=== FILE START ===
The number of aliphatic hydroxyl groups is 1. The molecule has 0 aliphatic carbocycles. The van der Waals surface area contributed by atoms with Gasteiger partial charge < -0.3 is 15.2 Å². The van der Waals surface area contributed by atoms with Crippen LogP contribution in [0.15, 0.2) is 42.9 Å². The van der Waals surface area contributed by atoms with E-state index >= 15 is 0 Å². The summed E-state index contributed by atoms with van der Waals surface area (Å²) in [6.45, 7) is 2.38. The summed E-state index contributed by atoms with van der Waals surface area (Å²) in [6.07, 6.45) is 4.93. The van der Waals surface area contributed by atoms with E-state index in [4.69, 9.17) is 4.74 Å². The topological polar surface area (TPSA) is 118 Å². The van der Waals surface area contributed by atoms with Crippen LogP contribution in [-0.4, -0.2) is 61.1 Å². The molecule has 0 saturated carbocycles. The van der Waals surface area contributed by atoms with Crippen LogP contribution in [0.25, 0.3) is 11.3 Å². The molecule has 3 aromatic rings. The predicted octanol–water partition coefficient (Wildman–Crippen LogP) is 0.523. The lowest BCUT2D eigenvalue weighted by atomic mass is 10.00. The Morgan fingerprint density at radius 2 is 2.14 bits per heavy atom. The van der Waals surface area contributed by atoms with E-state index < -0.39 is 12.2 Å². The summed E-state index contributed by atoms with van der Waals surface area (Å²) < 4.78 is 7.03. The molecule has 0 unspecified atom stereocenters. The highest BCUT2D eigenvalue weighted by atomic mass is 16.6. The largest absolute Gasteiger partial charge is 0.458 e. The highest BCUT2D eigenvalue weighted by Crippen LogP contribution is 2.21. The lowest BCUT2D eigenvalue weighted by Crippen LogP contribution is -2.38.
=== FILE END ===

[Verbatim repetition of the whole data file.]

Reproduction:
The number of aliphatic hydroxyl groups is 1. The molecule has 0 aliphatic carbocycles. The van der Waals surface area contributed by atoms with Gasteiger partial charge < -0.3 is 15.2 Å². The van der Waals surface area contributed by atoms with Crippen LogP contribution in [0.15, 0.2) is 42.9 Å². The van der Waals surface area contributed by atoms with E-state index >= 15 is 0 Å². The summed E-state index contributed by atoms with van der Waals surface area (Å²) in [6.45, 7) is 2.38. The summed E-state index contributed by atoms with van der Waals surface area (Å²) in [6.07, 6.45) is 4.93. The van der Waals surface area contributed by atoms with E-state index in [4.69, 9.17) is 4.74 Å². The topological polar surface area (TPSA) is 118 Å². The van der Waals surface area contributed by atoms with Crippen LogP contribution in [-0.4, -0.2) is 61.1 Å². The molecule has 0 saturated carbocycles. The van der Waals surface area contributed by atoms with Crippen LogP contribution in [0.25, 0.3) is 11.3 Å². The molecule has 3 aromatic rings. The predicted octanol–water partition coefficient (Wildman–Crippen LogP) is 0.523. The lowest BCUT2D eigenvalue weighted by atomic mass is 10.00. The Morgan fingerprint density at radius 2 is 2.14 bits per heavy atom. The van der Waals surface area contributed by atoms with E-state index < -0.39 is 12.2 Å². The summed E-state index contributed by atoms with van der Waals surface area (Å²) < 4.78 is 7.03. The molecule has 0 unspecified atom stereocenters. The highest BCUT2D eigenvalue weighted by atomic mass is 16.6. The largest absolute Gasteiger partial charge is 0.458 e. The highest BCUT2D eigenvalue weighted by Crippen LogP contribution is 2.21. The lowest BCUT2D eigenvalue weighted by Crippen LogP contribution is -2.38.